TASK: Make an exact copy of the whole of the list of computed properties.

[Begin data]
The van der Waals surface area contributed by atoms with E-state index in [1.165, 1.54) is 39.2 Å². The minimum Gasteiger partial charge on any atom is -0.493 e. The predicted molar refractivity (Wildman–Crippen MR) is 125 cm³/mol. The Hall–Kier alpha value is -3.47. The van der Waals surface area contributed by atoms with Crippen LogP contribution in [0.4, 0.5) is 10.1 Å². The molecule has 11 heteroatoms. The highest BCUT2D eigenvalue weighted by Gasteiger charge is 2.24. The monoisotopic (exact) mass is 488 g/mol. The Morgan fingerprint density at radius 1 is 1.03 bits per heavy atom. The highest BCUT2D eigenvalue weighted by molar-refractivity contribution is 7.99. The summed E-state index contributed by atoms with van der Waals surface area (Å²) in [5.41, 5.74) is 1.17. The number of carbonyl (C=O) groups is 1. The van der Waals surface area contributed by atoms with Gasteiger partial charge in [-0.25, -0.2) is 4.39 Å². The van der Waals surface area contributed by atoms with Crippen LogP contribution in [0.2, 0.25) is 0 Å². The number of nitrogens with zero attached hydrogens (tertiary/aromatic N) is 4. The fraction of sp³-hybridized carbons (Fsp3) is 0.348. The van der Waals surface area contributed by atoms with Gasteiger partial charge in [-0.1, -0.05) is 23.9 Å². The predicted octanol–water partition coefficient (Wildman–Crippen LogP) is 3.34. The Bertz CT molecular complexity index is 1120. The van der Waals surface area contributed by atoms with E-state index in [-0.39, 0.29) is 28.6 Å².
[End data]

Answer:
The van der Waals surface area contributed by atoms with E-state index in [1.165, 1.54) is 39.2 Å². The minimum Gasteiger partial charge on any atom is -0.493 e. The predicted molar refractivity (Wildman–Crippen MR) is 125 cm³/mol. The Hall–Kier alpha value is -3.47. The van der Waals surface area contributed by atoms with Crippen LogP contribution in [0.4, 0.5) is 10.1 Å². The molecule has 11 heteroatoms. The highest BCUT2D eigenvalue weighted by Gasteiger charge is 2.24. The monoisotopic (exact) mass is 488 g/mol. The Morgan fingerprint density at radius 1 is 1.03 bits per heavy atom. The highest BCUT2D eigenvalue weighted by molar-refractivity contribution is 7.99. The summed E-state index contributed by atoms with van der Waals surface area (Å²) in [5.41, 5.74) is 1.17. The number of carbonyl (C=O) groups is 1. The van der Waals surface area contributed by atoms with Gasteiger partial charge in [-0.25, -0.2) is 4.39 Å². The van der Waals surface area contributed by atoms with Crippen LogP contribution in [0.2, 0.25) is 0 Å². The number of nitrogens with zero attached hydrogens (tertiary/aromatic N) is 4. The fraction of sp³-hybridized carbons (Fsp3) is 0.348. The van der Waals surface area contributed by atoms with Gasteiger partial charge in [-0.1, -0.05) is 23.9 Å². The predicted octanol–water partition coefficient (Wildman–Crippen LogP) is 3.34. The Bertz CT molecular complexity index is 1120. The van der Waals surface area contributed by atoms with E-state index in [-0.39, 0.29) is 28.6 Å².